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N.J. among five states uniting to protect coast

Developing offshore wind farms is also on the agenda of the Mid-Atlantic governors council.

ALBANY, N.Y. - The governors of New Jersey and four other states promised yesterday to work together to protect the Atlantic coast and develop offshore wind farms for renewable energy.

Their agreement established the Governors Mid-Atlantic Regional Council on Oceans with member states New York, New Jersey, Delaware, Maryland, and Virginia.

"For centuries, New York and the region have relied on the ocean to provide services like food, commerce, recreation and transportation," New York Gov. David Paterson said. They now face a new generation of issues, he said.

Problems include more beaches closed by pollution, depleted fisheries, rising tides, and warming waters.

The states will identify ways to protect plant and animal habitats, beginning with the 10 offshore canyons that stretch from New York to Virginia and contain fish, marine mammals, and corals, said Sarah Chasis, director of the Ocean Initiative for the Natural Resources Defense Council, who attended the meeting.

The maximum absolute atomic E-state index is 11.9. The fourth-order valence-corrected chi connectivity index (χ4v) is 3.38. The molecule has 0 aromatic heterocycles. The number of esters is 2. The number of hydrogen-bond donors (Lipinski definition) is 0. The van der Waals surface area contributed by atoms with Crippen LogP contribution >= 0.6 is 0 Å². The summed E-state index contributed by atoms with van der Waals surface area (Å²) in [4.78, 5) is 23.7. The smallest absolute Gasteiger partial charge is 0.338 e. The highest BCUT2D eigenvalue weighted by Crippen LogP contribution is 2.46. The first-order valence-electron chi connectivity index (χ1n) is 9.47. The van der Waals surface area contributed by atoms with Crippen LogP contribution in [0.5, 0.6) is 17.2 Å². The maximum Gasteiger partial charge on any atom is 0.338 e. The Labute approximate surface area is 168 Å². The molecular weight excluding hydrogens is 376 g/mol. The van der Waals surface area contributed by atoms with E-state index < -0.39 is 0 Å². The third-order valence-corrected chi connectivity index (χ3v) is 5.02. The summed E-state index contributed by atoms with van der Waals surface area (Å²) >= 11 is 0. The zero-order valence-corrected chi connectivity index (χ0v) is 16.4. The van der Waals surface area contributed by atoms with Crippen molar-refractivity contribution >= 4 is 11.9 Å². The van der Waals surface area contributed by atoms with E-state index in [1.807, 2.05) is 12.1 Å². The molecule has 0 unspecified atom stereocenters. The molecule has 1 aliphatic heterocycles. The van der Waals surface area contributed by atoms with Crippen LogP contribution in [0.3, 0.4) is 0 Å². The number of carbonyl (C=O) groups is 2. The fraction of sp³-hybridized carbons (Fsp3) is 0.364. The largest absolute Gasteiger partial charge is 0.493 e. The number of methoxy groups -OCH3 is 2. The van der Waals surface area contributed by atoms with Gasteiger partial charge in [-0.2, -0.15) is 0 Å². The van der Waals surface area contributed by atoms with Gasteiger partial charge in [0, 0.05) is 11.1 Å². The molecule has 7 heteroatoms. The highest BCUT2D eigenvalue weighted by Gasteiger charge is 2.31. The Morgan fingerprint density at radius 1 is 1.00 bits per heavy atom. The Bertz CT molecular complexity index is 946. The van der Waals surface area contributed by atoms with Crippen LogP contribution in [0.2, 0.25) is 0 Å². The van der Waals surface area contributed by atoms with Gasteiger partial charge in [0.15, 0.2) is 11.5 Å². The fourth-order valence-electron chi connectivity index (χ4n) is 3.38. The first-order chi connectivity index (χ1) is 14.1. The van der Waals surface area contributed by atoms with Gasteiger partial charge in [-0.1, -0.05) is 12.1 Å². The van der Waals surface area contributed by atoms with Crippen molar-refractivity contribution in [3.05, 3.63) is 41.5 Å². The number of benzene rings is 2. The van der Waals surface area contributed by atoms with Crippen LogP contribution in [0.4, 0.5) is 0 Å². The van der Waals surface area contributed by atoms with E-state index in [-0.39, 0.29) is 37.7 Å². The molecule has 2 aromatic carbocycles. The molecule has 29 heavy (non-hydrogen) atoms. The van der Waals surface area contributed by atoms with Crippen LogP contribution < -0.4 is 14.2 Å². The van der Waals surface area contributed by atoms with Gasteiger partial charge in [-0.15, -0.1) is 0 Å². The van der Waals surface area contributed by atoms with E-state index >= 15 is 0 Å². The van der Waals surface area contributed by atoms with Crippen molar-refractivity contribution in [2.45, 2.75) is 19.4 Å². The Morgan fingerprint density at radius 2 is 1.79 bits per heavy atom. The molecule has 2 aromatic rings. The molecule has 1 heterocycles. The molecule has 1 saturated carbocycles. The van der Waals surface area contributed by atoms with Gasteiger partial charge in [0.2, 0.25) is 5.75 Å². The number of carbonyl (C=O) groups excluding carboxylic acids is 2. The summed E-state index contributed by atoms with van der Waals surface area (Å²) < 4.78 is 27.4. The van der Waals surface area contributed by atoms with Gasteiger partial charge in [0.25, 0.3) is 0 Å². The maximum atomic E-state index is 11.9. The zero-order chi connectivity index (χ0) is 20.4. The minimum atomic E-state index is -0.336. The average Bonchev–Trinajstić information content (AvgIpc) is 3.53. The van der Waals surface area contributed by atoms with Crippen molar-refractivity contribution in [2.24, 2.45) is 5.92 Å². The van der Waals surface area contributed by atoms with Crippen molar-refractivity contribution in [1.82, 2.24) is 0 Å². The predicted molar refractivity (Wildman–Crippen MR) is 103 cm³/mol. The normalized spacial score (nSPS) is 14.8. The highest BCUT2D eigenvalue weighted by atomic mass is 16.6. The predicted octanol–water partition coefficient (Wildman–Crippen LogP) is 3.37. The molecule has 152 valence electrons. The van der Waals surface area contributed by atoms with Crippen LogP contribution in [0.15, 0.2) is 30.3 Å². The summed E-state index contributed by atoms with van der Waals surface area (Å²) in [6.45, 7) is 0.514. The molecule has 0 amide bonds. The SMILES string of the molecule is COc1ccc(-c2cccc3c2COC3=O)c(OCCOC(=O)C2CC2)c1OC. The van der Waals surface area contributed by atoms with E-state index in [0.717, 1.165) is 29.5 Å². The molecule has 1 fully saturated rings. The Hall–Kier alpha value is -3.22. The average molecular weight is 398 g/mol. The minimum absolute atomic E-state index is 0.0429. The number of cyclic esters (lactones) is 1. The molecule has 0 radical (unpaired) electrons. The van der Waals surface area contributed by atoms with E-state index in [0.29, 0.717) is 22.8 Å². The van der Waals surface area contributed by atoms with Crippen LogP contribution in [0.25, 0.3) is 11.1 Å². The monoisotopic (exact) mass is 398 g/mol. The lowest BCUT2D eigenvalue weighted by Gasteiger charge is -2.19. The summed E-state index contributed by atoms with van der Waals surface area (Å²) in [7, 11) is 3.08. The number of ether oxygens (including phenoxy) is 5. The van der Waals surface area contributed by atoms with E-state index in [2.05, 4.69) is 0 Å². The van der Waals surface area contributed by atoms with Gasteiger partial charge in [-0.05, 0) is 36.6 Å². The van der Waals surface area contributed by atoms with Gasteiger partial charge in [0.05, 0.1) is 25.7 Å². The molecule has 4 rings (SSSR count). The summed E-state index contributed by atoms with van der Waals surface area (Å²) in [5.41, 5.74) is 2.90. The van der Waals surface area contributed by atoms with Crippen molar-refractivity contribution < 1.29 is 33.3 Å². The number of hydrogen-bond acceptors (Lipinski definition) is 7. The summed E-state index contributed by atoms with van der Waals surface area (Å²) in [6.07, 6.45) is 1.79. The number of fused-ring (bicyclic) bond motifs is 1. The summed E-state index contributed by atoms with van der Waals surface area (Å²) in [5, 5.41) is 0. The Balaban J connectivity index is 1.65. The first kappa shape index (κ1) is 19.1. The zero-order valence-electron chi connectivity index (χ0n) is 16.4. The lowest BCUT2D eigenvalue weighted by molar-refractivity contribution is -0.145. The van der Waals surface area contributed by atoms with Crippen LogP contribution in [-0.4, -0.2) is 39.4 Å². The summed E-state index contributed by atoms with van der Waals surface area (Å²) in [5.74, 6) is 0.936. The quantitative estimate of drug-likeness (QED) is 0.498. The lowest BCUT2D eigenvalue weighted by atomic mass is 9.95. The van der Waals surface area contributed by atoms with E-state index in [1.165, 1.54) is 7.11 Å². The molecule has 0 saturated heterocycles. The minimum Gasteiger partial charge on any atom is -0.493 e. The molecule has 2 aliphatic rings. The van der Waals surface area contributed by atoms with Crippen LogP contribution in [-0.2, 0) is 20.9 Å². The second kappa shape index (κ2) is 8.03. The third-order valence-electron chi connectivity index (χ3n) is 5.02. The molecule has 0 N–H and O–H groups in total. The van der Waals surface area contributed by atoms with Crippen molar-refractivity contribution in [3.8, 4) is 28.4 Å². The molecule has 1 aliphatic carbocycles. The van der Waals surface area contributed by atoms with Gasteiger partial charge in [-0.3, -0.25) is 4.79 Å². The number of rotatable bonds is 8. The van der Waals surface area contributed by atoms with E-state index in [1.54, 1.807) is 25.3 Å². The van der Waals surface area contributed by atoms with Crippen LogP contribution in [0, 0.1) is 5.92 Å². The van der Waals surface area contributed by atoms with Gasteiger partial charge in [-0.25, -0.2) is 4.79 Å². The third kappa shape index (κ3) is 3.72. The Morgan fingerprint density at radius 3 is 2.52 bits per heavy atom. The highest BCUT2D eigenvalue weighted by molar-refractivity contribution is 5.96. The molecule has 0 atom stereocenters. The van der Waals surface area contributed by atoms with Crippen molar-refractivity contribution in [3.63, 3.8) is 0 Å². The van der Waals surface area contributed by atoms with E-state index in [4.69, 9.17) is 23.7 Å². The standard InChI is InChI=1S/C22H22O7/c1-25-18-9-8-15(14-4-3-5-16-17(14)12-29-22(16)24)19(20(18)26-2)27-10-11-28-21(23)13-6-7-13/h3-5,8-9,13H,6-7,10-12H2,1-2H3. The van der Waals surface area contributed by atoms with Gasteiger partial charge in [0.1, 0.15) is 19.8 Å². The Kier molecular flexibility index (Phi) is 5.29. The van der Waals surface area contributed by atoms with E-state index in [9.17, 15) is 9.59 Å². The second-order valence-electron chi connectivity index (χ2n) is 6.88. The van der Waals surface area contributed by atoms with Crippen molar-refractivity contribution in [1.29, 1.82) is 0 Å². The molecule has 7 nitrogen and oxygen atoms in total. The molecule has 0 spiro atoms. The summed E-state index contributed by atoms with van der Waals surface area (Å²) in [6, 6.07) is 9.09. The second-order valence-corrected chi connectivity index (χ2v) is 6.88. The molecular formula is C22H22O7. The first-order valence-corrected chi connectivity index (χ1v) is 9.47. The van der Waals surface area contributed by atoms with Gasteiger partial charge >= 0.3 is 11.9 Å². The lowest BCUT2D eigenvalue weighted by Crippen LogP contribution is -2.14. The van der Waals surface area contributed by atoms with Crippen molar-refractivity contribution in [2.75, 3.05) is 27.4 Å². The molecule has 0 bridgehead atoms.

The governors also committed to encouraging wind-energy development in appropriate offshore areas, improving coordination for projects in one another's and federal jurisdictions, and pushing for federal investment in wastewater infrastructure to protect beaches and fisheries.

"Any threat to these natural resources brings economic consequences that threaten jobs, local economies, and our economic well being," said New Jersey's Gov. Corzine.

Corzine and Paterson met at the Borough of Manhattan College with representatives of the other states and Nancy Sutley, who leads the White House Council on Environmental Quality.

Nationally, 1,167 - or 32 percent - of all monitored beaches had closings or advisories in 2007, according to data collected by the federal Environmental Protection Agency. That compares with 23 percent a decade earlier.

Long Island, which once produced about 700,000 bushels of hard clams a year, now harvests fewer than 10,000 bushels.

New York lawmakers established the state Ocean and Great Lakes Ecosystem Conservation Council in 2006 and ordered the heads of New York agencies to devise a long-term coast-management plan, which was released this year.